Oh, the roller coaster of aging parents. One moment, you can’t imagine life without them. The next, you’re ready to tear your hair out. Then, you hit the curve of overwhelming guilt from having had those negative feelings. And on and on it goes.
One day, the frustrations will be over. Your parents will be gone and you’ll long to hear that same story for the 373rd time. You’ll wish you had cherished the time more, gotten frustrated less and listened a little better. I certainly do.
Are you fortunate enough to still have a living parent? Step outside of your normal routines, and start asking some important questions, such as:
What was the hardest decision you ever made?
What was the biggest risk you ever took?
What do you wish you’d done more of? Less of?
What was the best piece of advice you ever received?
Describe your parents’ greatest strengths.
Why did you choose the career that you did?
Other than your parents, who had the greatest influence on your life?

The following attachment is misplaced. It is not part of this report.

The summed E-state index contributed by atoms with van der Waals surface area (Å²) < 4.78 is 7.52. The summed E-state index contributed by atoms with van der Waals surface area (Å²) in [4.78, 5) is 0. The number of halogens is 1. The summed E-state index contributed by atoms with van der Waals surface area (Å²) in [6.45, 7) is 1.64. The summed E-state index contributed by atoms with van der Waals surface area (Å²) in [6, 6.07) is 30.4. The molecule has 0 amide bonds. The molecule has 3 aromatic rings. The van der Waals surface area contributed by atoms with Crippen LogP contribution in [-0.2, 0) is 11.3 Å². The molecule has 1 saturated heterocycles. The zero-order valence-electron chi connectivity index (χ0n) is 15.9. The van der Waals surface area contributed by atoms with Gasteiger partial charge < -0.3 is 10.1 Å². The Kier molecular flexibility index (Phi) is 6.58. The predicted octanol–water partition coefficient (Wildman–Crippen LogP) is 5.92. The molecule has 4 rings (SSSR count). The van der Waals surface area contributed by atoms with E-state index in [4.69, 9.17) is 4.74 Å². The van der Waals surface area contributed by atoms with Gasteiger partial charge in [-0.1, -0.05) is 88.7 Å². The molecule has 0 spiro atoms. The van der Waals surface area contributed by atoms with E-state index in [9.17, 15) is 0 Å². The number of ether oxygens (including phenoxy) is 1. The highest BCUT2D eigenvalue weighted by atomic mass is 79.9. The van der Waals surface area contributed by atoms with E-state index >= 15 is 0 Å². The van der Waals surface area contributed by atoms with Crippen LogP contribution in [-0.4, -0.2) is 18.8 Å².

What attracted you to Mom/Dad?
How did you meet?
What are some of your happiest memories?
What was the best trip you ever took?
What do you wish you had known at my age?
I don’t suggest firing all of these questions at a parent in one sitting. Instead, just ask one question at a time. If you’re in a parent’s physical presence regularly, try posing one of these questions each time you get together. If you’re on an errand together, use your phone to record their answers. Or if you live a distance away, ask a question each time you have a phone conversation. Take notes. Keep a file. You’ll be creating an invaluable treasure chest of memories and wisdom for you and for future generations.
Even if parents start to battle dementia, they tend to lose short term memory first. Ask the historical questions now while they are still able to access their long term memory.
And if your parent is still blessed with good health, please don’t take that for granted. Life can change in the blink of an eye. One slip on the ice, a car accident or an unexpected stroke can permanently and rapidly change things.
Listening to another person’s story is one of the greatest ways to make them feel valued. Even more so when it’s your own parents. But these questions aren’t just for your parents’ benefit. Their wisdom, their life experiences and the history that is shared will benefit you and future generations. Carpe Diem. Enjoy the roller coaster ride. It will be over before you know it.